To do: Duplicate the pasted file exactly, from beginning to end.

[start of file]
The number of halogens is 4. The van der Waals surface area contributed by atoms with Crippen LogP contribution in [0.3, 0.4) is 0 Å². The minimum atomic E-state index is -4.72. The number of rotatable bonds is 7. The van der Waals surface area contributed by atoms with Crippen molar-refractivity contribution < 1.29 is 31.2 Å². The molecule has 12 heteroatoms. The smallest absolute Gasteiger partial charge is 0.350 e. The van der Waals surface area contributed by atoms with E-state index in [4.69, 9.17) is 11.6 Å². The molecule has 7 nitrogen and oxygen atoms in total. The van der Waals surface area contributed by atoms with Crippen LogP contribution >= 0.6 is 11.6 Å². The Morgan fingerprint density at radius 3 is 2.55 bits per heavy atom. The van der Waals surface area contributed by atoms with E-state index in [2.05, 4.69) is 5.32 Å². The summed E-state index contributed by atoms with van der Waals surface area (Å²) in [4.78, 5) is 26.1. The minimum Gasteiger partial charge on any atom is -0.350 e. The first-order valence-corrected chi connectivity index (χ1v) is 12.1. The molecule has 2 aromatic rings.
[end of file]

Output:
The number of halogens is 4. The van der Waals surface area contributed by atoms with Crippen LogP contribution in [0.3, 0.4) is 0 Å². The minimum atomic E-state index is -4.72. The number of rotatable bonds is 7. The van der Waals surface area contributed by atoms with Crippen molar-refractivity contribution < 1.29 is 31.2 Å². The molecule has 12 heteroatoms. The smallest absolute Gasteiger partial charge is 0.350 e. The van der Waals surface area contributed by atoms with E-state index in [4.69, 9.17) is 11.6 Å². The molecule has 7 nitrogen and oxygen atoms in total. The van der Waals surface area contributed by atoms with Crippen LogP contribution >= 0.6 is 11.6 Å². The Morgan fingerprint density at radius 3 is 2.55 bits per heavy atom. The van der Waals surface area contributed by atoms with E-state index in [2.05, 4.69) is 5.32 Å². The summed E-state index contributed by atoms with van der Waals surface area (Å²) in [4.78, 5) is 26.1. The minimum Gasteiger partial charge on any atom is -0.350 e. The first-order valence-corrected chi connectivity index (χ1v) is 12.1. The molecule has 2 aromatic rings.